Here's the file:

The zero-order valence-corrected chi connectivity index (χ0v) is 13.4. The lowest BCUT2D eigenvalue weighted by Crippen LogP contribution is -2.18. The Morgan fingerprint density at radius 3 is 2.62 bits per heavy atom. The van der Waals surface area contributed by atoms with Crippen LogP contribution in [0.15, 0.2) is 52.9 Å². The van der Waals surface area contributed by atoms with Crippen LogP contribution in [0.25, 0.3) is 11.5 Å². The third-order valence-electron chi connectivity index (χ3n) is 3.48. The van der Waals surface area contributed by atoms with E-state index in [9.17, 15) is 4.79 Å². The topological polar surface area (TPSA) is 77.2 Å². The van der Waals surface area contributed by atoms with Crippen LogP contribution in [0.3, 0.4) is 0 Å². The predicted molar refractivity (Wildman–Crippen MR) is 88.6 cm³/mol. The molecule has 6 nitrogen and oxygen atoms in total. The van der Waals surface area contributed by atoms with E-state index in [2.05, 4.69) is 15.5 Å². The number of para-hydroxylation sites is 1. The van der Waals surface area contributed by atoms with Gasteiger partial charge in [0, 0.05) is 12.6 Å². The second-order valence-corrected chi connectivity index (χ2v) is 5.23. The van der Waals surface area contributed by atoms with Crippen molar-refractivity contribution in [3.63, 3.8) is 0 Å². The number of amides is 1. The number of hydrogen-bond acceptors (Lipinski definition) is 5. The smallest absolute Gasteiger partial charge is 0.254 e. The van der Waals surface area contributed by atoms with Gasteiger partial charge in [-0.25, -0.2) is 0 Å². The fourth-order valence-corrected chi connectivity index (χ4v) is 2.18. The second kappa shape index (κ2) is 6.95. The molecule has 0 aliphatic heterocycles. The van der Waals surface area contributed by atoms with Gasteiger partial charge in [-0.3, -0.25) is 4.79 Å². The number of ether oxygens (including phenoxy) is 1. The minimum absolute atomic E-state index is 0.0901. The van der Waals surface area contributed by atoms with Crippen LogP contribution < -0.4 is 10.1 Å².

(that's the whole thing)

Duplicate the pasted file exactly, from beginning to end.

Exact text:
The zero-order valence-corrected chi connectivity index (χ0v) is 13.4. The lowest BCUT2D eigenvalue weighted by Crippen LogP contribution is -2.18. The Morgan fingerprint density at radius 3 is 2.62 bits per heavy atom. The van der Waals surface area contributed by atoms with Crippen LogP contribution in [0.15, 0.2) is 52.9 Å². The van der Waals surface area contributed by atoms with Crippen LogP contribution in [0.25, 0.3) is 11.5 Å². The third-order valence-electron chi connectivity index (χ3n) is 3.48. The van der Waals surface area contributed by atoms with E-state index in [9.17, 15) is 4.79 Å². The topological polar surface area (TPSA) is 77.2 Å². The van der Waals surface area contributed by atoms with Crippen LogP contribution in [0.3, 0.4) is 0 Å². The predicted molar refractivity (Wildman–Crippen MR) is 88.6 cm³/mol. The molecule has 6 nitrogen and oxygen atoms in total. The van der Waals surface area contributed by atoms with E-state index in [2.05, 4.69) is 15.5 Å². The number of para-hydroxylation sites is 1. The van der Waals surface area contributed by atoms with Gasteiger partial charge in [0, 0.05) is 12.6 Å². The second-order valence-corrected chi connectivity index (χ2v) is 5.23. The van der Waals surface area contributed by atoms with Crippen molar-refractivity contribution in [3.63, 3.8) is 0 Å². The number of amides is 1. The number of hydrogen-bond acceptors (Lipinski definition) is 5. The smallest absolute Gasteiger partial charge is 0.254 e. The van der Waals surface area contributed by atoms with Gasteiger partial charge in [-0.25, -0.2) is 0 Å². The fourth-order valence-corrected chi connectivity index (χ4v) is 2.18. The second kappa shape index (κ2) is 6.95. The molecule has 0 aliphatic heterocycles. The van der Waals surface area contributed by atoms with Gasteiger partial charge in [-0.3, -0.25) is 4.79 Å². The number of ether oxygens (including phenoxy) is 1. The minimum absolute atomic E-state index is 0.0901. The van der Waals surface area contributed by atoms with Crippen LogP contribution < -0.4 is 10.1 Å².